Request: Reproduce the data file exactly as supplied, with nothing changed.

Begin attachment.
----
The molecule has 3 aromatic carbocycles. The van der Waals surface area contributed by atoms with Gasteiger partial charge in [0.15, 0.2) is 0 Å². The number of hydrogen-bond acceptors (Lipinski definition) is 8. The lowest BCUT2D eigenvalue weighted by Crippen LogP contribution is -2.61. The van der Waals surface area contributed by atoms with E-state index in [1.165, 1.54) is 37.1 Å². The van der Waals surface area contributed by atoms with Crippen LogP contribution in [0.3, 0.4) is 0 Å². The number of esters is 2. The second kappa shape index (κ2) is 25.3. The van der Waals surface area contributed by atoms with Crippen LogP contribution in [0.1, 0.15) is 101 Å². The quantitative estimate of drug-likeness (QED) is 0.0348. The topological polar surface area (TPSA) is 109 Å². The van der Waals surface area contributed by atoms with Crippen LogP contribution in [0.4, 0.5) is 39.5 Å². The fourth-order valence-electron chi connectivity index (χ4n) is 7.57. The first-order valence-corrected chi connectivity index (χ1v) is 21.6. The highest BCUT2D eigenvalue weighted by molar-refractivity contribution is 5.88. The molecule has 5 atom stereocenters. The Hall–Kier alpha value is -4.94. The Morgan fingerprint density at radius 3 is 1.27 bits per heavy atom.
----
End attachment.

The molecule has 3 aromatic carbocycles. The van der Waals surface area contributed by atoms with Gasteiger partial charge in [0.15, 0.2) is 0 Å². The number of hydrogen-bond acceptors (Lipinski definition) is 8. The lowest BCUT2D eigenvalue weighted by Crippen LogP contribution is -2.61. The van der Waals surface area contributed by atoms with E-state index in [1.165, 1.54) is 37.1 Å². The van der Waals surface area contributed by atoms with Crippen LogP contribution in [0.3, 0.4) is 0 Å². The number of esters is 2. The second kappa shape index (κ2) is 25.3. The van der Waals surface area contributed by atoms with Crippen LogP contribution in [0.1, 0.15) is 101 Å². The quantitative estimate of drug-likeness (QED) is 0.0348. The topological polar surface area (TPSA) is 109 Å². The van der Waals surface area contributed by atoms with Crippen LogP contribution in [0.4, 0.5) is 39.5 Å². The fourth-order valence-electron chi connectivity index (χ4n) is 7.57. The first-order valence-corrected chi connectivity index (χ1v) is 21.6. The highest BCUT2D eigenvalue weighted by molar-refractivity contribution is 5.88. The molecule has 5 atom stereocenters. The Hall–Kier alpha value is -4.94. The Morgan fingerprint density at radius 3 is 1.27 bits per heavy atom.